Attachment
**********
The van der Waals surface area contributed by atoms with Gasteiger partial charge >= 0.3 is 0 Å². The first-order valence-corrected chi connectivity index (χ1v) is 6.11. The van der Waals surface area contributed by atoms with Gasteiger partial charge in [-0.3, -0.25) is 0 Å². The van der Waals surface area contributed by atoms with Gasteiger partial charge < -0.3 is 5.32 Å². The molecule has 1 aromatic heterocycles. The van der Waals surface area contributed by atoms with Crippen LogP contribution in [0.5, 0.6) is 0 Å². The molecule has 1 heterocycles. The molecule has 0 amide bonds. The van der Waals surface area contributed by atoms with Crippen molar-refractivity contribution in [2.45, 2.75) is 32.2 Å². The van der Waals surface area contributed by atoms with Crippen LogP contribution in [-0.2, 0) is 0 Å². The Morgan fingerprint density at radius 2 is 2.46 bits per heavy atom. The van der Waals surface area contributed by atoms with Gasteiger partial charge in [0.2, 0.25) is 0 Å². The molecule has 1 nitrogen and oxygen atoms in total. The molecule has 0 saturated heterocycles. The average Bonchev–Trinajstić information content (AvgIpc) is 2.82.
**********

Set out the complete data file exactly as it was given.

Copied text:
The van der Waals surface area contributed by atoms with Gasteiger partial charge >= 0.3 is 0 Å². The first-order valence-corrected chi connectivity index (χ1v) is 6.11. The van der Waals surface area contributed by atoms with Gasteiger partial charge in [-0.3, -0.25) is 0 Å². The van der Waals surface area contributed by atoms with Gasteiger partial charge < -0.3 is 5.32 Å². The molecule has 1 aromatic heterocycles. The van der Waals surface area contributed by atoms with Crippen LogP contribution in [0.5, 0.6) is 0 Å². The molecule has 1 heterocycles. The molecule has 0 amide bonds. The van der Waals surface area contributed by atoms with Crippen molar-refractivity contribution in [2.45, 2.75) is 32.2 Å². The van der Waals surface area contributed by atoms with Crippen LogP contribution in [-0.2, 0) is 0 Å². The Morgan fingerprint density at radius 2 is 2.46 bits per heavy atom. The van der Waals surface area contributed by atoms with Gasteiger partial charge in [0.2, 0.25) is 0 Å². The molecule has 1 nitrogen and oxygen atoms in total. The molecule has 0 saturated heterocycles. The average Bonchev–Trinajstić information content (AvgIpc) is 2.82.